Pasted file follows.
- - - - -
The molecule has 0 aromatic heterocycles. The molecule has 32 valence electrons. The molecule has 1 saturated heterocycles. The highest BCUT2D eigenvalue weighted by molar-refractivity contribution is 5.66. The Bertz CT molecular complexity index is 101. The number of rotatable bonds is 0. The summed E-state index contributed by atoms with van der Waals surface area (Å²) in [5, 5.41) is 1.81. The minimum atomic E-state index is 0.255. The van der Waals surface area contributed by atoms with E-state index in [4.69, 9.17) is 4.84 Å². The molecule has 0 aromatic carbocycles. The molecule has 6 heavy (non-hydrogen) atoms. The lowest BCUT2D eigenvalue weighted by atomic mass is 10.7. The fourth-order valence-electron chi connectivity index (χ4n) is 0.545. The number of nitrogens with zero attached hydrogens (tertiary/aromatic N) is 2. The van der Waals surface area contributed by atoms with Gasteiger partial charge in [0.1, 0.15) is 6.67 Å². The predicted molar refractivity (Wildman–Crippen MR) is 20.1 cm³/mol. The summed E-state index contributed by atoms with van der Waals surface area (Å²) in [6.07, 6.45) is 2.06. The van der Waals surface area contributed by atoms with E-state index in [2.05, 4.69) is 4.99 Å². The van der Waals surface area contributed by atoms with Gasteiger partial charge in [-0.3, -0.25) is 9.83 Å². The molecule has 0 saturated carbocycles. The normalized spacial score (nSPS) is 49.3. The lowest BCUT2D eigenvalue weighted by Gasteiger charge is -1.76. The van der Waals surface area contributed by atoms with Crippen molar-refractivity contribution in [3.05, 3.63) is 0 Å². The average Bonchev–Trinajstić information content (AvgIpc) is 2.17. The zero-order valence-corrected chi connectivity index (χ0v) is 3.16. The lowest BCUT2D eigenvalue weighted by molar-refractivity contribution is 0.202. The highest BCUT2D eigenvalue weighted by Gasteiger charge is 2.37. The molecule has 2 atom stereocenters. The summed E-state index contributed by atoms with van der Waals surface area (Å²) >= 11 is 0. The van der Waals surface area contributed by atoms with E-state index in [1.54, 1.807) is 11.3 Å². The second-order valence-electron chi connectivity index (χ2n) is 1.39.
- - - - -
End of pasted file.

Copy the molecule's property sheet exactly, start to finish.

The molecule has 0 aromatic heterocycles. The molecule has 32 valence electrons. The molecule has 1 saturated heterocycles. The highest BCUT2D eigenvalue weighted by molar-refractivity contribution is 5.66. The Bertz CT molecular complexity index is 101. The number of rotatable bonds is 0. The summed E-state index contributed by atoms with van der Waals surface area (Å²) in [5, 5.41) is 1.81. The minimum atomic E-state index is 0.255. The van der Waals surface area contributed by atoms with E-state index in [4.69, 9.17) is 4.84 Å². The molecule has 0 aromatic carbocycles. The molecule has 6 heavy (non-hydrogen) atoms. The lowest BCUT2D eigenvalue weighted by atomic mass is 10.7. The fourth-order valence-electron chi connectivity index (χ4n) is 0.545. The number of nitrogens with zero attached hydrogens (tertiary/aromatic N) is 2. The van der Waals surface area contributed by atoms with Gasteiger partial charge in [0.1, 0.15) is 6.67 Å². The predicted molar refractivity (Wildman–Crippen MR) is 20.1 cm³/mol. The summed E-state index contributed by atoms with van der Waals surface area (Å²) in [6.07, 6.45) is 2.06. The van der Waals surface area contributed by atoms with E-state index in [2.05, 4.69) is 4.99 Å². The van der Waals surface area contributed by atoms with Gasteiger partial charge in [-0.3, -0.25) is 9.83 Å². The molecule has 0 saturated carbocycles. The normalized spacial score (nSPS) is 49.3. The lowest BCUT2D eigenvalue weighted by Gasteiger charge is -1.76. The van der Waals surface area contributed by atoms with Crippen molar-refractivity contribution in [3.05, 3.63) is 0 Å². The average Bonchev–Trinajstić information content (AvgIpc) is 2.17. The zero-order valence-corrected chi connectivity index (χ0v) is 3.16. The lowest BCUT2D eigenvalue weighted by molar-refractivity contribution is 0.202. The highest BCUT2D eigenvalue weighted by Gasteiger charge is 2.37. The molecule has 2 atom stereocenters. The summed E-state index contributed by atoms with van der Waals surface area (Å²) >= 11 is 0. The van der Waals surface area contributed by atoms with E-state index in [1.54, 1.807) is 11.3 Å². The second-order valence-electron chi connectivity index (χ2n) is 1.39.